Canada could get a shipment of 300,000 Johnson & Johnson COVID-19 vaccines by the end of this month.
During a COVID-19 press conference on Friday, Joelle Paquette, director-general responsible for vaccine procurement at Public Services and Procurement, Canada, said that the country will receive a shipment from the United States by the end of June but “further detail will be provided once we solidify that.”
It is unclear at this point if the shipment will come from the same U.S. plant that delivered the first batch of 310,000 Johnson & Johnson shots to Canada that were held back due to quality control issues.
The announcement comes as the EU and U.S. Food and Drug Administration (FDA) decided to discard batches of the vaccine over contamination concerns.
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Europe’s drug regulator said on Friday batches of Johnson & Johnson’s COVID-19 vaccine made for the region around the time when contamination issues were revealed at a U.S. manufacturing site would, as a precaution, not be used.
The announcement came in the wake of a New York Times report, which said the FDA had asked Johnson & Johnson to discard 60 million doses of its COVID-19 vaccine that were manufactured at the troubled Baltimore, Md., factory.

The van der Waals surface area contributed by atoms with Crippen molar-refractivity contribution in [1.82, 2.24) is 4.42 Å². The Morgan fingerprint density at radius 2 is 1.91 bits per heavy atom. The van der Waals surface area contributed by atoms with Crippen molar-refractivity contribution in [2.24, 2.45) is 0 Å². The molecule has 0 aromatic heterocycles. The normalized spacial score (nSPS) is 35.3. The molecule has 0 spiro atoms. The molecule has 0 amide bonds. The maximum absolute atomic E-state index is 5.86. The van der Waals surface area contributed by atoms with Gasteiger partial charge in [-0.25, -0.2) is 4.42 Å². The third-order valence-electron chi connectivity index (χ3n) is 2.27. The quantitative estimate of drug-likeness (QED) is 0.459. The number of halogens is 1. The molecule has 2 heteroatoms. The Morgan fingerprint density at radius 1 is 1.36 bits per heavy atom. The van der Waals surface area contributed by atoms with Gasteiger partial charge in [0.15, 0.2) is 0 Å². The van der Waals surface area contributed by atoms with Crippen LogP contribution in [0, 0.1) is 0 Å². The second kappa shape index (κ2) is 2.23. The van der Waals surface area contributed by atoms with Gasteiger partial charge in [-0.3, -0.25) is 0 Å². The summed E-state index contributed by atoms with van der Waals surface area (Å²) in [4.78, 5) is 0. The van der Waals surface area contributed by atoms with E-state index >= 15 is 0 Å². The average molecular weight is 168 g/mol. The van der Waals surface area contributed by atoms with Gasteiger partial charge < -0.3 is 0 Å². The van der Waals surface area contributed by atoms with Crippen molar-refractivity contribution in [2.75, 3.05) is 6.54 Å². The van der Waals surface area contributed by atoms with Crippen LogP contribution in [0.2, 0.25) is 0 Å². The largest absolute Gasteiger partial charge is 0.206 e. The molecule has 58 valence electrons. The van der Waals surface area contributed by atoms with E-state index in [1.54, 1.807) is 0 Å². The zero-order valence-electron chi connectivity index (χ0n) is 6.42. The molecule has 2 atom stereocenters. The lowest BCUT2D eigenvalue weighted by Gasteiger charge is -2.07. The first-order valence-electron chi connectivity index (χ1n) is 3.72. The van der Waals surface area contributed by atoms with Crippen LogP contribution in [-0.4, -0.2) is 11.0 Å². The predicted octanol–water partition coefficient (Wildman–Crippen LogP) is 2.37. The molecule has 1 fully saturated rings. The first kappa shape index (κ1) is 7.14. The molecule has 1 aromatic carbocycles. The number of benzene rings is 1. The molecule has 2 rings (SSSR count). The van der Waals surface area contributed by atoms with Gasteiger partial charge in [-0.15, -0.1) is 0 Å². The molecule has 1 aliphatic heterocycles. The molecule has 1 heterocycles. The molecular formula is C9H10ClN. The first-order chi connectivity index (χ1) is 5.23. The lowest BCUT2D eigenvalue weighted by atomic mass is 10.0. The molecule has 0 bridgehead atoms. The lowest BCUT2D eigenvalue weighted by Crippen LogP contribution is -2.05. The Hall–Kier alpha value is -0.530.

The European Medicines Agency (EMA) did not say how many shots were affected, but Reuters has reported it involves millions of doses, making it harder for J&J to meet a target of delivering 55 million to Europe by the end of June.
Johnson & Johnson did not immediately respond to Reuters queries.
The EMA said it was aware a batch of the active substance for Johnson & Johnson’s COVID-19 vaccine had been contaminated in April with materials for another vaccine made at the site in Maryland owned by Emergent Biosolutions.
The production of Johnson & Johnson’s vaccine at the site was halted by U.S. authorities and Johnson & Johnson was put in charge of manufacturing at the plant.
The FDA is close to approving about 10 million doses of the vaccine made at the plant, CNN reported on Friday.
The April error involved ingredients from AstraZeneca’s COVID-19 vaccine, also being produced at the plant, contaminating a batch of Johnson & Johnson’s vaccine, developed by its Janssen unit.
The EMA said that batch was not intended for the European Union and that batches of the vaccine released in the region had not been affected by the cross contamination, based on the information it has.
— With files from Reuters